|Publication number||US5460629 A|
|Application number||US 08/221,975|
|Publication date||Oct 24, 1995|
|Filing date||Apr 1, 1994|
|Priority date||Feb 6, 1991|
|Also published as||EP0570520A1, EP0570520A4, WO1992013494A1|
|Publication number||08221975, 221975, US 5460629 A, US 5460629A, US-A-5460629, US5460629 A, US5460629A|
|Inventors||Leonard M. Shlain, Paul Lubock, Wayne A. Noda|
|Original Assignee||Advanced Surgical, Inc.|
|Export Citation||BiBTeX, EndNote, RefMan|
|Patent Citations (13), Referenced by (258), Classifications (13), Legal Events (10)|
|External Links: USPTO, USPTO Assignment, Espacenet|
This application is a continuation of application Ser. No. 07/692,809, filed Apr. 25, 1991, now abandoned, which is a continuation-in-part of application Ser. No. 07/652,145 filed on Feb. 6, 1991, now abandoned, the full disclosure of which is incorporated herein by reference.
1. Field of the Invention
The present invention relates generally to the structure and use of surgical instruments. More particularly, the present invention relates to an electrosurgical device which combines a hook electrode and a reciprocatable paddle electrode intended for use in least invasive surgical procedures.
Medical treatment modalities which use electrical energy to change the structure or function of tissue or body organs is referred to generally as "electrosurgery." Electrosurgical procedures most often rely on the application of very high frequency currents to excise tissue and/or close small bleeding blood vessels by electrocauterization. Of particular interest to the present invention are monopolar electrosurgical devices where the patient is grounded and the very high frequency electrical current is applied to desired area of tissue or body organ using a specialized electrode. Electrosurgical procedures are particularly advantageous since they reduce bleeding from small blood vessels, facilitating the handling of highly vascularized tissues while minimizing exposure of the patient to shock and pain.
Least invasive surgical (LIS) techniques, such as laparoscopic, endoscopic, and arthroscopic surgery, are generally performed through small incisions using specialized instruments to perform desired surgical procedures. Usually, the instruments are introduced through a tube, such as a cannula, while the physician observes manipulation of the instruments through specialized imaging equipment, such as laparoscopes, endoscopes, and arthroscopes. Such LIS techniques offer significant advantages over conventional "open" surgical procedures. In particular, the LIS techniques are usually less traumatic, require a shorter recovery time, and are less costly than the corresponding conventional surgical techniques.
The combination of LIS and electrosurgical methodologies promises substantial advantages to both the patient and the treating physician. As described above, LIS reduces patient trauma resulting from the surgical incisions necessary to access the area of the body being treated, while the use of electrosurgical techniques reduces the trauma resulting from the interventional procedure itself.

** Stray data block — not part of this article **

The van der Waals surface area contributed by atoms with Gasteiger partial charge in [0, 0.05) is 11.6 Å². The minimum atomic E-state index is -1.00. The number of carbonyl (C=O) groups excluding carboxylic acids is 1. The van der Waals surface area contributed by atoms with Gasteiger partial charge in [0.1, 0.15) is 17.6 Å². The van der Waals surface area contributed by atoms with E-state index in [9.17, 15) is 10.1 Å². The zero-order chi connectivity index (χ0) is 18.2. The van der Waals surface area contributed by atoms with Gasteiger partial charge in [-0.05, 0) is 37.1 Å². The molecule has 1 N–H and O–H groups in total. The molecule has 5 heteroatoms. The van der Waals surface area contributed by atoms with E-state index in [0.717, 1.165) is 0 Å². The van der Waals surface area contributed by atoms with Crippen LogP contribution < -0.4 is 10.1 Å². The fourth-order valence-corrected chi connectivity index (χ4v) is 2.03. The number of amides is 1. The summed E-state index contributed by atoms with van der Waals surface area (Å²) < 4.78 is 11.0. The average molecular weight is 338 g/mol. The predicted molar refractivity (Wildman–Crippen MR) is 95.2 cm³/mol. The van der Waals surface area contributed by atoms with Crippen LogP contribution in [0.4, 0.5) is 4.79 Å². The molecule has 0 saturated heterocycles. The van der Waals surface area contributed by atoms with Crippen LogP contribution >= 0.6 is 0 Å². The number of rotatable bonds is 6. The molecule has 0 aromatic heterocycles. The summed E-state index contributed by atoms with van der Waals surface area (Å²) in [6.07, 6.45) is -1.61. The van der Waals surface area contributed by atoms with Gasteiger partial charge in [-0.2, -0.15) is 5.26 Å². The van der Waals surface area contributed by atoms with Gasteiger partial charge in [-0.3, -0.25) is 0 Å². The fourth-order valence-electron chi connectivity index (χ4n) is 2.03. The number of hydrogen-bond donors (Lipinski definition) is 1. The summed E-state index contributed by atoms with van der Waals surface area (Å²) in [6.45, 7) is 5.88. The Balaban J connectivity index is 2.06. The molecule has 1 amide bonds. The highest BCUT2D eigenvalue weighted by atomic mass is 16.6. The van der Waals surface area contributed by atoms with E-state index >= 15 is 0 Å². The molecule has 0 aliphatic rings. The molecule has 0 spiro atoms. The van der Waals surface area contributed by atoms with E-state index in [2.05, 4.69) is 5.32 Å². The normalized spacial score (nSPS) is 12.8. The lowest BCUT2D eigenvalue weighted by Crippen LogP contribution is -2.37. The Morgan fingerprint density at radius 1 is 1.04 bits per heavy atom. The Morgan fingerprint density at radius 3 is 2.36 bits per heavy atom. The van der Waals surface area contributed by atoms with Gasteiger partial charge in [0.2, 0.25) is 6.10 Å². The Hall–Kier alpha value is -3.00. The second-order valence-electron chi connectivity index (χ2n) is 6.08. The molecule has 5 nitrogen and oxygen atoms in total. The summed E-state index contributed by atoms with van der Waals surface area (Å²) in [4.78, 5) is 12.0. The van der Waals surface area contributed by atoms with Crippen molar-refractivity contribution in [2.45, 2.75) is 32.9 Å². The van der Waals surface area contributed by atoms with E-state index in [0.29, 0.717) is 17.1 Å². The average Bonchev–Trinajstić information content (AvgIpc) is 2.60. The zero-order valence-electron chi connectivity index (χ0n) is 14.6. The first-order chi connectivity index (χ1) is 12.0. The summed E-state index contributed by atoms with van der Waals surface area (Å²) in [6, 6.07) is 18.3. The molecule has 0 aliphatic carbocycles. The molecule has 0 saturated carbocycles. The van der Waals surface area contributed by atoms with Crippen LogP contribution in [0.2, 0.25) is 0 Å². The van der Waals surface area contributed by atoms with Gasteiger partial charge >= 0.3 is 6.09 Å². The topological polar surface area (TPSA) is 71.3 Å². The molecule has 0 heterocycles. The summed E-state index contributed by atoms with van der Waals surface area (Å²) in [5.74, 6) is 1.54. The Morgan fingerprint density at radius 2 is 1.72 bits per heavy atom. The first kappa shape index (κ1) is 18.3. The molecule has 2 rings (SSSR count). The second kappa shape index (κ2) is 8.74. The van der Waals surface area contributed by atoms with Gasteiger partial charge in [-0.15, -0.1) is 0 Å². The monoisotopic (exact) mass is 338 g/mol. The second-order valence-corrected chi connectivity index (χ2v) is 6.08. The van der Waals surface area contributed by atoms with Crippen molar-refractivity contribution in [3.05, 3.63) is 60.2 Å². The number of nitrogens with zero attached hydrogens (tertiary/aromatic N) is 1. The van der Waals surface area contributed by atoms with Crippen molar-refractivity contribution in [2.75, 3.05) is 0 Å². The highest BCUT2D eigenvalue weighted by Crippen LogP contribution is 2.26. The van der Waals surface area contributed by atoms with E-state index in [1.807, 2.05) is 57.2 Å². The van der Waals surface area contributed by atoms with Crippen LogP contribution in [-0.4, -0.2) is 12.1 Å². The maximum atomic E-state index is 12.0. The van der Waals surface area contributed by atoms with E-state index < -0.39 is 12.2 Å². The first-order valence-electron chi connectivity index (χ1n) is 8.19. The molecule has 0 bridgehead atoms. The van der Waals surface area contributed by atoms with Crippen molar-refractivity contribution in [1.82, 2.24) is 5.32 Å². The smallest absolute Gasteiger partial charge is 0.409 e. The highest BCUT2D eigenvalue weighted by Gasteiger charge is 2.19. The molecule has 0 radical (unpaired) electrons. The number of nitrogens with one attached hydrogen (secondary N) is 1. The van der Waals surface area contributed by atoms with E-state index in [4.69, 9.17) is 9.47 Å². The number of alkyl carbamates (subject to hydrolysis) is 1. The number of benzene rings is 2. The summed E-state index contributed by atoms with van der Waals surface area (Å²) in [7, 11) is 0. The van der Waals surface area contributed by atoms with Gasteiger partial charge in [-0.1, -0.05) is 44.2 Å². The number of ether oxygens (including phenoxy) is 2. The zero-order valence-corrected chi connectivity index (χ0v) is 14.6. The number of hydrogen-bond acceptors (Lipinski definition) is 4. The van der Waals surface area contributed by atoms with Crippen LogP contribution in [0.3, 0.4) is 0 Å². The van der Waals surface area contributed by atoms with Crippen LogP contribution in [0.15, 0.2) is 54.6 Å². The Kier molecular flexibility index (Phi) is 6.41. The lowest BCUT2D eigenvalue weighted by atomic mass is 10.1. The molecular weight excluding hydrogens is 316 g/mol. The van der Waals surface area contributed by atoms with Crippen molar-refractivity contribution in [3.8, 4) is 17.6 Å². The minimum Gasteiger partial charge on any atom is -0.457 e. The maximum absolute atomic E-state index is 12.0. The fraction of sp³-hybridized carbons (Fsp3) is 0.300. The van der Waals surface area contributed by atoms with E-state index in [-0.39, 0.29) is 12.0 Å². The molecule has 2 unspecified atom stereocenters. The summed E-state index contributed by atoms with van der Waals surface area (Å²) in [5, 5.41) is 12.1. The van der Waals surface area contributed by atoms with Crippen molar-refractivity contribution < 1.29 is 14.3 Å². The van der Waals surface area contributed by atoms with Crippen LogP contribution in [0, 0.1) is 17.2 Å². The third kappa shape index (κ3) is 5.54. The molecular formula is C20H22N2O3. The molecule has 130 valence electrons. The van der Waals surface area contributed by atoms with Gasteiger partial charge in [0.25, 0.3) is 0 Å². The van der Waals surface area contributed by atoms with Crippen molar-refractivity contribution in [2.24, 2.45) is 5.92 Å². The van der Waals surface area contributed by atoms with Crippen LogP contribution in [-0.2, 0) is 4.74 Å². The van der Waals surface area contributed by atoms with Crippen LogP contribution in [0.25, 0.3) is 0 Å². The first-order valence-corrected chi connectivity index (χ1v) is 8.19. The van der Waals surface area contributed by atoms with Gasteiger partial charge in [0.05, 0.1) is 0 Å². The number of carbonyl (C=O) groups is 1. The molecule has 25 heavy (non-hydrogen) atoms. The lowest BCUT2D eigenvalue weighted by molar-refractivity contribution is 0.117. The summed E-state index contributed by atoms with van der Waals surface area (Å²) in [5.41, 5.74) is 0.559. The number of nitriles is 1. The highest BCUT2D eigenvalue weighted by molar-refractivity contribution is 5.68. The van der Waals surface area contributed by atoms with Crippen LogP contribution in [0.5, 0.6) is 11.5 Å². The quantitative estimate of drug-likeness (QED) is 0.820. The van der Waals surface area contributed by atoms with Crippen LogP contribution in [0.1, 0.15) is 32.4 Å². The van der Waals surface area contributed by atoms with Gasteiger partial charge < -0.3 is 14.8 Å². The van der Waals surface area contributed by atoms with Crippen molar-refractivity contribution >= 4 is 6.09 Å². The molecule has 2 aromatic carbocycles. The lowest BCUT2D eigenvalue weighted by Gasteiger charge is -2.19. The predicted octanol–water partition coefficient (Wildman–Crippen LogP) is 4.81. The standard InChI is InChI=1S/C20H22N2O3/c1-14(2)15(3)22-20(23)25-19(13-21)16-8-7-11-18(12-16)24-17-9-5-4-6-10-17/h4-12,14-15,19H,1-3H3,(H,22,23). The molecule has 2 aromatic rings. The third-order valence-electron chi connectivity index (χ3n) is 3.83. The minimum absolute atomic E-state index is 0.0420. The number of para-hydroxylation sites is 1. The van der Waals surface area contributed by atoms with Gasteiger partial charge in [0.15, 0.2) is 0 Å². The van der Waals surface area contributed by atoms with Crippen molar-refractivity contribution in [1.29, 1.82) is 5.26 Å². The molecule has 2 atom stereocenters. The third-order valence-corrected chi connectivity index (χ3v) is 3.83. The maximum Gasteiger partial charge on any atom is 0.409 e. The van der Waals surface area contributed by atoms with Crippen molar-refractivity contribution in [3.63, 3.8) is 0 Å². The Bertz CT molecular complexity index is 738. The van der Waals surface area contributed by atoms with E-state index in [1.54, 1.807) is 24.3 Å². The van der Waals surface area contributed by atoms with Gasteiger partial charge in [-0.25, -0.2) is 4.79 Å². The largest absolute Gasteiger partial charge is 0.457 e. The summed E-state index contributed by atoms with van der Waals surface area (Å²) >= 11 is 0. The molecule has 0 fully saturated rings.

The adaption of electrosurgical instruments for use in LIS, however, can be problematic. In particular, the incorporation of only a single, limited function in the electrosurgical instrument necessitates frequent exchange and replacement of instruments through the cannula. Such exchange can be time consuming and inefficient. Moreover, electrosurgical instruments frequently produce charred tissue which can adhere to the working surface of the instrument. Usually, such adherent debris requires that the instrument be withdrawn through the cannula and cleaned prior to reintroduction and further use. The need to repeatedly perform such cleaning is also inefficient and time consuming.
For these reasons, it would be desirable to provide improved electrosurgical instruments for use in LIS procedures where the instruments are versatile, capable of self-cleaning, and efficient in achieving their intended purpose. It would be particularly desirable to provide electrosurgical instruments capable of combining a wide variety of different electrode surfaces, such as cylinders, cones, spatulas, balls, needles, blades, hooks, loops, and the like, in a single instrument, where the different electrode surfaces are simultaneously connected to a power source in an efficient manner.
2. Description of the Background Art
French Patent Application No. 2 265 344 describes an electrosurgical hook that can be used for gynecological, ear, nose, and throat surgery. U.S. Pat. Nos. 1,798,902; 1,881,250; and 1,978,495, describe electrosurgical instruments including blades which reciprocate within a frame, which instruments are intended primarily for removing tonsils. U.S. Pat. No. 4,919,129, describes an electrocautery instrument having a self-cleaning reciprocatable electrode/blade. Other electrosurgical instruments are described in U.S. Pat. Nos. 1,683,708; 1,731,069; and 1,741,461.